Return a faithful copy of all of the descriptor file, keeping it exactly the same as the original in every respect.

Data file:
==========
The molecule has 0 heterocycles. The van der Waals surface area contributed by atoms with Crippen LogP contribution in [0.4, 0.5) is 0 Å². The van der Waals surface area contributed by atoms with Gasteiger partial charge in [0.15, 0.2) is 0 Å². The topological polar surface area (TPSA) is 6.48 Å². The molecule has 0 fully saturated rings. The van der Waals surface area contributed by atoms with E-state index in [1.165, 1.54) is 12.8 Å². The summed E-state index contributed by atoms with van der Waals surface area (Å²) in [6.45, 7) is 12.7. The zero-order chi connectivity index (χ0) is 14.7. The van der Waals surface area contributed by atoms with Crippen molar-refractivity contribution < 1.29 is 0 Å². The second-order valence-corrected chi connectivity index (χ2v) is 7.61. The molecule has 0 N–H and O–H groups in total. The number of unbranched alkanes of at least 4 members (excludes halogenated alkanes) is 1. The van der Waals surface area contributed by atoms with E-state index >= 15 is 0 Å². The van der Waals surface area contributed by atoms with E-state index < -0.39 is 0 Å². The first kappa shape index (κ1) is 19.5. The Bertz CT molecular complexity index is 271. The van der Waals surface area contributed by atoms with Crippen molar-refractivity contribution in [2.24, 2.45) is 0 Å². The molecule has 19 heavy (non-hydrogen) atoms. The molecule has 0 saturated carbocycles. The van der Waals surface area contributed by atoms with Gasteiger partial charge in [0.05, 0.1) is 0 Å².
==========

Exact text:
The molecule has 0 heterocycles. The van der Waals surface area contributed by atoms with Crippen LogP contribution in [0.4, 0.5) is 0 Å². The van der Waals surface area contributed by atoms with Gasteiger partial charge in [0.15, 0.2) is 0 Å². The topological polar surface area (TPSA) is 6.48 Å². The molecule has 0 fully saturated rings. The van der Waals surface area contributed by atoms with E-state index in [1.165, 1.54) is 12.8 Å². The summed E-state index contributed by atoms with van der Waals surface area (Å²) in [6.45, 7) is 12.7. The zero-order chi connectivity index (χ0) is 14.7. The van der Waals surface area contributed by atoms with Crippen molar-refractivity contribution < 1.29 is 0 Å². The second-order valence-corrected chi connectivity index (χ2v) is 7.61. The molecule has 0 N–H and O–H groups in total. The number of unbranched alkanes of at least 4 members (excludes halogenated alkanes) is 1. The van der Waals surface area contributed by atoms with E-state index >= 15 is 0 Å². The van der Waals surface area contributed by atoms with E-state index < -0.39 is 0 Å². The first kappa shape index (κ1) is 19.5. The Bertz CT molecular complexity index is 271. The van der Waals surface area contributed by atoms with Crippen molar-refractivity contribution in [2.24, 2.45) is 0 Å². The molecule has 19 heavy (non-hydrogen) atoms. The molecule has 0 saturated carbocycles. The van der Waals surface area contributed by atoms with Gasteiger partial charge in [0.05, 0.1) is 0 Å².